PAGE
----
"It's been six years that I haven't seen my mom. I can't see her because I'm undocumented"
. This is Renata's story - one she shares with thousands of undocumented young people in the US. After growing up in America and identifying as an American, she must now decide whether to leave her home or stay apart from her parents. Though she finds the separation difficult, she refuses to be forced from home. "I felt like going back was giving up. I refuse to give up,"
she vents. "I'm so angry at what they've done to our family."
Evelyn is in the same difficult position - after growing up in the states, her mother was arrested and deported to Colombia. The repurcussions of this event have had wide ranging consequence for her family, as her sister, who is a citizen through birth, can testify: "I got married last month and I had to go through the decision of trying to figure out how to do a wedding. Because I have my sister, who cannot leave the country and I have my mother, who cannot come into the country."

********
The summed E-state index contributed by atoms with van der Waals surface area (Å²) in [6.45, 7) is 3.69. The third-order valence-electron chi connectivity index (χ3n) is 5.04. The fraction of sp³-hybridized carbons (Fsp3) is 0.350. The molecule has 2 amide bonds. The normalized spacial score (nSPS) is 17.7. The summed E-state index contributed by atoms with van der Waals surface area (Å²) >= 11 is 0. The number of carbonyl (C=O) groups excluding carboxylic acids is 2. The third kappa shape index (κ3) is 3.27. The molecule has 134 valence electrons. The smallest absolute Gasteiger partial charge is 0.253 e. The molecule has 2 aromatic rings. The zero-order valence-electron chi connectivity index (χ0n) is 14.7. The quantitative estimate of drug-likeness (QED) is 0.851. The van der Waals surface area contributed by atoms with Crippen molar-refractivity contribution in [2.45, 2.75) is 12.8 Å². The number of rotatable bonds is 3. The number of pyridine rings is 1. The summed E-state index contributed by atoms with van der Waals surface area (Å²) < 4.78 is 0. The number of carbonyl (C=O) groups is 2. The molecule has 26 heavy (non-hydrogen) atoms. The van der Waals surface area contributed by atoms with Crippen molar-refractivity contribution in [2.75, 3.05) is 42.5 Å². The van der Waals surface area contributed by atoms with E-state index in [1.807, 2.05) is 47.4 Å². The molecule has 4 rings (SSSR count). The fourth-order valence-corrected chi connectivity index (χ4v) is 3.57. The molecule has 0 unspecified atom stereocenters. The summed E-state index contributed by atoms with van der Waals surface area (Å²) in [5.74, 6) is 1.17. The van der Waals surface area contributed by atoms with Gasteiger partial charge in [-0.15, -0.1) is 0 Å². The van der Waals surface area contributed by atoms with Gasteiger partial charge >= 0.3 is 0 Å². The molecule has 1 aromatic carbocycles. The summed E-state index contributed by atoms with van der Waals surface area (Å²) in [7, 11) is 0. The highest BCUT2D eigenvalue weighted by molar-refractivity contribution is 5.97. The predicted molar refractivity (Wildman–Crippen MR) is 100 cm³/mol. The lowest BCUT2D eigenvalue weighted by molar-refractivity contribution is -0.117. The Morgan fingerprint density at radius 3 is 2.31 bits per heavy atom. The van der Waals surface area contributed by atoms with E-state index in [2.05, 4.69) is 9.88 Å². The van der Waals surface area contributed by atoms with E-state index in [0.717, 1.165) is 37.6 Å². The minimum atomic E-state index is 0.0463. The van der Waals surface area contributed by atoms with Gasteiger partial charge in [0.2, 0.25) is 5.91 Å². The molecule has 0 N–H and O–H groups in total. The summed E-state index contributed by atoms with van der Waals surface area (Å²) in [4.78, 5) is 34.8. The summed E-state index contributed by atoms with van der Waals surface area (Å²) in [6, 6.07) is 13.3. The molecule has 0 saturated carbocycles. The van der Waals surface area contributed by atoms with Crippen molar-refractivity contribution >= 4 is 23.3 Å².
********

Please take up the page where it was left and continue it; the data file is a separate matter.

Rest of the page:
After years of seperation, Evelyn and Renata finally travel miles to meet their mothers - standing on other sides of the US-Mexico border. A physical barrier between them, they can not even embrace, but it is the best opportunity they can get. "I thought I was going to be able to give you a hug,"
Evelyn's mother says through tears. "This is very humiliating."
With significant opposition towards immigration on the rise in American politics, the road to enfranchisement for migrants and their families is a long one. As this moving doc exposes, behind the politics are vulnerable people and shattered lives.